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Motel Hell 

It took years for the city to move against an SRO that was full of pests. So one resident took her case to court.

Wednesday, Dec 2 2009

As one of San Francisco's most affluent neighborhoods, the Marina doesn't have a ghetto. It just has the Bridge Motel, a tilted, reeking monument to neglect whose proprietors are being sued by the city for their egregious pattern of crime and safety code violations.

Knock at the door to room 35 of the residential motel on Lombard Street, and you'll find Anita Fritz.

"Who?" she grunts, and it comes off like a command, not a question. Only voices she recognizes will hear the bolt slide.

It was a perilous journey up the stairs to Fritz' room.

Behind the motel's scuffed front door lurks a stench that her neighbor once described as that of a charnel house, one where human remains are stored — except this is a noxious cocktail from decaying rat carcasses and human waste. It emanates from the ripped, uneven carpet of the ground floor entryway and wafts to the top of a winding staircase, where a desolate common area sags beneath a skylight that has been dripping rain into the motel since the Loma Prieta earthquake.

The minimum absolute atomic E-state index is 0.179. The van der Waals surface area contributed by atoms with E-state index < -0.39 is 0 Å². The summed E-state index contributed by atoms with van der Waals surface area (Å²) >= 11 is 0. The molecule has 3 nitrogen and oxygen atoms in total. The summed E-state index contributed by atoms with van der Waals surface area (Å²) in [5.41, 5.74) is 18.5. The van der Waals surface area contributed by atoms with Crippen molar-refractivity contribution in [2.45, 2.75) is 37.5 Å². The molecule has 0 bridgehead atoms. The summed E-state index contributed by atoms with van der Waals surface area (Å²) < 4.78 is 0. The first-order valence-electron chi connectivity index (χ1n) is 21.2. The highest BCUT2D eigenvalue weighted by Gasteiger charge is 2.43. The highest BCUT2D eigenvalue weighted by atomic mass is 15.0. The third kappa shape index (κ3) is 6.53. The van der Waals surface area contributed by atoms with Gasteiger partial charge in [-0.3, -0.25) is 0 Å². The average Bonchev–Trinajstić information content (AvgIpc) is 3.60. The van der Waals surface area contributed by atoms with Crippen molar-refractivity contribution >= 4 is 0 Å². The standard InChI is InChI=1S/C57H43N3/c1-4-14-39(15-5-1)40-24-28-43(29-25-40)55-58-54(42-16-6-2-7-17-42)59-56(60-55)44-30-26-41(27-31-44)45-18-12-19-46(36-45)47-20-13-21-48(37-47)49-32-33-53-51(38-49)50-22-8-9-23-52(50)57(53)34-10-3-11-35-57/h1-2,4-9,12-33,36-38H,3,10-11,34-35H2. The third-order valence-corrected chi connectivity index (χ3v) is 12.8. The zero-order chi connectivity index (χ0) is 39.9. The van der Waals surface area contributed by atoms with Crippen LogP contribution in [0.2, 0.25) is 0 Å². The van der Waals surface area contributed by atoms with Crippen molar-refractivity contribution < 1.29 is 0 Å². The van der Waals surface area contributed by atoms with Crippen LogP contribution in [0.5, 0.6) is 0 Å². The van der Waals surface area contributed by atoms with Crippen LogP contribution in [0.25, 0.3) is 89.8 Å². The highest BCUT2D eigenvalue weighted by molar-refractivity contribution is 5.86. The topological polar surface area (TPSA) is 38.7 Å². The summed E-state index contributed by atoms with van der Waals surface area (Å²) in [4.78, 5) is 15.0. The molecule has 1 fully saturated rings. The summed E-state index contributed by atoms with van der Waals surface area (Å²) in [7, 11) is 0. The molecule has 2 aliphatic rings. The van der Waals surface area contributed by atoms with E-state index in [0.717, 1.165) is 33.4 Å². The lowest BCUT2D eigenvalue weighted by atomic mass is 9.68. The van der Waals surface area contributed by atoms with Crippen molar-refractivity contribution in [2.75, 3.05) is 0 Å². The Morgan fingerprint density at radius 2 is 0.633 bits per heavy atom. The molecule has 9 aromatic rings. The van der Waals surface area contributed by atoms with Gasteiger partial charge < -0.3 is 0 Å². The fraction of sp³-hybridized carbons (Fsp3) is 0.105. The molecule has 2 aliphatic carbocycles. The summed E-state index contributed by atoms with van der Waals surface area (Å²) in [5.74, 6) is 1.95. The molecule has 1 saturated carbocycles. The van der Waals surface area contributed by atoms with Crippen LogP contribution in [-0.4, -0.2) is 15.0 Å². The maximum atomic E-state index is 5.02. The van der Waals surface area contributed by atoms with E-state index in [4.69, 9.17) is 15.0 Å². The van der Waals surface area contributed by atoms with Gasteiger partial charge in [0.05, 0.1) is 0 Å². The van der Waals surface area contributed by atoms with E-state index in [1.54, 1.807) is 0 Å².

On the north side of the room, two hallways roll back and connect in a loop on which 53 motel rooms are situated. Many of them have been full of trash and crawling with bedbugs, rats, mice, and cockroaches. Their human occupants are sometimes fresh out of prison, mentally ill, or on drugs. One female tenant used to smear her feces on the walls and toilet seats.